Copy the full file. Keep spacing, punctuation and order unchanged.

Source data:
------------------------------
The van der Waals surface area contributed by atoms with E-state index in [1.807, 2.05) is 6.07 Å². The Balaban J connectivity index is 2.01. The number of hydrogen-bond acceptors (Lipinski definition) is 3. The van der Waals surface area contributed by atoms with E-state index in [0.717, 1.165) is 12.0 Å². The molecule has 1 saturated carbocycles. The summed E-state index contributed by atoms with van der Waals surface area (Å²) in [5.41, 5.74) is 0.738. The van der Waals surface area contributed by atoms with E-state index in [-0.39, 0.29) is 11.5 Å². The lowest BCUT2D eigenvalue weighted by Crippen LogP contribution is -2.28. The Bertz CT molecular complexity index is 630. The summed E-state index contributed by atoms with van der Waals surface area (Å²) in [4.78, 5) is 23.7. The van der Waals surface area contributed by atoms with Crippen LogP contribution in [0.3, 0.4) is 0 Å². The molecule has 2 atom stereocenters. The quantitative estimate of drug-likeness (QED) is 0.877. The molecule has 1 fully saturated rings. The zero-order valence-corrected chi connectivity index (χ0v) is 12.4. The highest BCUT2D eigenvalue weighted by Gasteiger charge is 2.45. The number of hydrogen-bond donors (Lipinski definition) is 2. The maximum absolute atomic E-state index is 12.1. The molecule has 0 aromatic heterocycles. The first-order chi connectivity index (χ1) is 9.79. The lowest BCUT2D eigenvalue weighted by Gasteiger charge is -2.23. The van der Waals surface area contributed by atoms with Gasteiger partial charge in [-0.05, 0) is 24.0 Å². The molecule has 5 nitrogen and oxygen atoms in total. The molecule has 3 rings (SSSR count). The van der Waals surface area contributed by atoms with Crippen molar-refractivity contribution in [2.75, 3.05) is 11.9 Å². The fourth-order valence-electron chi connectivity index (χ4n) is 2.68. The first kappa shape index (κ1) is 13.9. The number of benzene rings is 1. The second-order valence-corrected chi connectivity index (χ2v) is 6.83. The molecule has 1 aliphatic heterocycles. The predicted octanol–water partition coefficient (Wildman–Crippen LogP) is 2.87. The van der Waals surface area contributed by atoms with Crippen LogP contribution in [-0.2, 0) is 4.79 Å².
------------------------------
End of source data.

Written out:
The van der Waals surface area contributed by atoms with E-state index in [1.807, 2.05) is 6.07 Å². The Balaban J connectivity index is 2.01. The number of hydrogen-bond acceptors (Lipinski definition) is 3. The van der Waals surface area contributed by atoms with E-state index in [0.717, 1.165) is 12.0 Å². The molecule has 1 saturated carbocycles. The summed E-state index contributed by atoms with van der Waals surface area (Å²) in [5.41, 5.74) is 0.738. The van der Waals surface area contributed by atoms with E-state index in [-0.39, 0.29) is 11.5 Å². The lowest BCUT2D eigenvalue weighted by Crippen LogP contribution is -2.28. The Bertz CT molecular complexity index is 630. The summed E-state index contributed by atoms with van der Waals surface area (Å²) in [4.78, 5) is 23.7. The van der Waals surface area contributed by atoms with Crippen LogP contribution in [0.3, 0.4) is 0 Å². The molecule has 2 atom stereocenters. The quantitative estimate of drug-likeness (QED) is 0.877. The molecule has 1 fully saturated rings. The zero-order valence-corrected chi connectivity index (χ0v) is 12.4. The highest BCUT2D eigenvalue weighted by Gasteiger charge is 2.45. The number of hydrogen-bond donors (Lipinski definition) is 2. The maximum absolute atomic E-state index is 12.1. The molecule has 0 aromatic heterocycles. The first-order chi connectivity index (χ1) is 9.79. The lowest BCUT2D eigenvalue weighted by Gasteiger charge is -2.23. The van der Waals surface area contributed by atoms with Gasteiger partial charge in [-0.05, 0) is 24.0 Å². The molecule has 5 nitrogen and oxygen atoms in total. The molecule has 3 rings (SSSR count). The van der Waals surface area contributed by atoms with Crippen molar-refractivity contribution in [2.75, 3.05) is 11.9 Å². The fourth-order valence-electron chi connectivity index (χ4n) is 2.68. The first kappa shape index (κ1) is 13.9. The number of benzene rings is 1. The second-order valence-corrected chi connectivity index (χ2v) is 6.83. The molecule has 1 aliphatic heterocycles. The predicted octanol–water partition coefficient (Wildman–Crippen LogP) is 2.87. The van der Waals surface area contributed by atoms with Crippen LogP contribution in [-0.2, 0) is 4.79 Å².